Staged collisions in Ontario are a major problem. The Insurance Bureau of Canada (IBC) estimates that fraud adds approximately $1.6 billion to the province’s annual insurance tab, and staged collisions make up a huge proportion of that. Although the problem is mainly prevalent in Ontario, the signs are that western provinces should begin to become more aware of the problem and start putting preventative measures into place.
Scam artists are becoming more and more savvy when it comes to auto insurance fraud, and are launching sophisticated attacks against both the insurance and health industries. In some scams, all the individuals are involved. In others, there is an innocent victim. The IBC has put together a very helpful video for drivers, which we highly recommend watching. In many cases, the collision is just the start of the scam.
Different types of staged collisions
Staged collisions involve fooling another driving into taking an action, then causing an accident. Among the most common are:
The “swoop and squat” scam, which requires two other vehicles to work. One scam artist swoops in front of another scammer, effectively cutting them off. The second driver slams on their brakes, causing an innocent party to rear end them. One effective way to avoid this scam is to always drive defensively and keep plenty of space in front of your vehicle. Road safety experts recommend allowing at least three seconds in good weather. Count how long it takes you to pass the same object, such as a light pole, as the driver before you. In wet and snowy weather, leave four to six seconds, and if conditions are very inclement, it’s wise to adjust to up to 10 seconds or more.
The “drive down” scam happens in parking lots. As you begin to back out of your space, a scammer will pull up, stop, and wave you on to keep backing out. They then accelerate into you and claim the collision was your fault. To avoid this particular scam, if someone waves you on, just ignore it and pull back into your spot to let them pass. Be cautious and patient when backing out of your spot. Do not leave until the coast is completely clear. Whenever possible, reverse into parking spots, which helps immensely when it is time to leave.
The “bullet left turn” scam happens at uncontrolled intersections. The innocent driver is turning left, and the oncoming scammer waves them through the intersection. They then drive into the innocent driver and claim it was their fault. You can avoid this by being wary of accepting the right of way when making a left turn. Although they may seem like a kind person, do not allow anyone to wave you through. And, of course, always leave plenty of space between you and oncoming vehicles.
Signs of a staged collision
Signs a collision may have been staged are:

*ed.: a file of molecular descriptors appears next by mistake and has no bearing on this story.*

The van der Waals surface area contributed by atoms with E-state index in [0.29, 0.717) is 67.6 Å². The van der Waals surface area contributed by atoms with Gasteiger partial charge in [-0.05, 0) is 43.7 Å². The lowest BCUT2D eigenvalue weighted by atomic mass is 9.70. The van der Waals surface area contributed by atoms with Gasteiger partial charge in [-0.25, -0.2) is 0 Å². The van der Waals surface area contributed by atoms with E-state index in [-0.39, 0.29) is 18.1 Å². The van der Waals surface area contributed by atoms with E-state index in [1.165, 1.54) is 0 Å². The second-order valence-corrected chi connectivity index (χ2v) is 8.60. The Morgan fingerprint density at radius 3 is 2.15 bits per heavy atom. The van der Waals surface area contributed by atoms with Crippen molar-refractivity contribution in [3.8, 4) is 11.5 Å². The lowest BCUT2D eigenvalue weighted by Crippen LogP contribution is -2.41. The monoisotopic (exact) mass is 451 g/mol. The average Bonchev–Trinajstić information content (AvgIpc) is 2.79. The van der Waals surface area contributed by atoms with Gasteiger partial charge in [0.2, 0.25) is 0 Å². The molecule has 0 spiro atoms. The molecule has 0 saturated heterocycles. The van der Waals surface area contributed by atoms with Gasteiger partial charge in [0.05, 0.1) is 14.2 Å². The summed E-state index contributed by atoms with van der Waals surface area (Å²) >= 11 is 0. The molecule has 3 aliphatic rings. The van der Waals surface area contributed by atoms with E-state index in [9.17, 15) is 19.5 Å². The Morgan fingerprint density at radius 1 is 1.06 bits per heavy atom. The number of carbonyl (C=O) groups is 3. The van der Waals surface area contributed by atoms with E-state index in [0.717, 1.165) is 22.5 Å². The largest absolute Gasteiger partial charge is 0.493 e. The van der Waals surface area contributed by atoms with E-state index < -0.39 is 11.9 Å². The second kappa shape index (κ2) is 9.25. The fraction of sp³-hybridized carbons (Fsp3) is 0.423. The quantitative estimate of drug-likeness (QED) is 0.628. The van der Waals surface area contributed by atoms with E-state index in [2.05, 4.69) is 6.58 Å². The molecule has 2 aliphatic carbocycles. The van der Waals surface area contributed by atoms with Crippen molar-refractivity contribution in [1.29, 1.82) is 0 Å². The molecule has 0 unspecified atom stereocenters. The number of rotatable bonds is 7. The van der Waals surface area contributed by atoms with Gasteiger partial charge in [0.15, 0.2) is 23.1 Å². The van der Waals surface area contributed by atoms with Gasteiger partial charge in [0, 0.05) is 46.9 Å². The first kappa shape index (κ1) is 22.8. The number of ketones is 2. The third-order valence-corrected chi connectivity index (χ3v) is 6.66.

- The other parties not wanting to share contact information or identify themselves.
- Inconsistent stories in terms of how the crash occurred.
- Exiting the vehicle and immediately claiming to be injured, such as rubbing a “sore neck.”
- The other party pressures you to use their tow truck company or mechanic.
- A tow truck driver “just happens” to be at the scene. They are more than likely involved in the scam.
The fraud can keep happening even after the crash. As mentioned, there may be tow truck operators involved, with drivers who work in conjunction with repair shops and storage facilities. Shady physio and massage therapy outfits can also be involved.
Be sure to take photos of everything, including all damage to both vehicles, skid marks on the road, the participants (if you have to, be sneaky about it), and any documentation they do present, including their license plate. Call your insurance company right away (you can find the number on your pink slip), and if your car is driveable, go straight to a police station to report the incident. Dashboard cameras are a great way to protect your yourself against fraud and can act as a very reliable witness.
If you think you have been involved in a staged collision, you can make an anonymous call at any time of the day to the Équité/Crime Stoppers Canada tip line at 1-877-422-TIPS or submit an anonymous tip via Équité Association.
Trust Lane’s for your auto insurance needs
We at Lane’s work for you, not for the insurance companies. We are able to contrast and compare the policies provided by a number of Canada’s most respected providers to ensure you’re getting the advice and the coverage that protects your best interests – and you. At the same time, we can also make sure you are qualifying for as many discounts as possible. Contact us at our offices in Calgary, Edmonton, Banff, or across Alberta.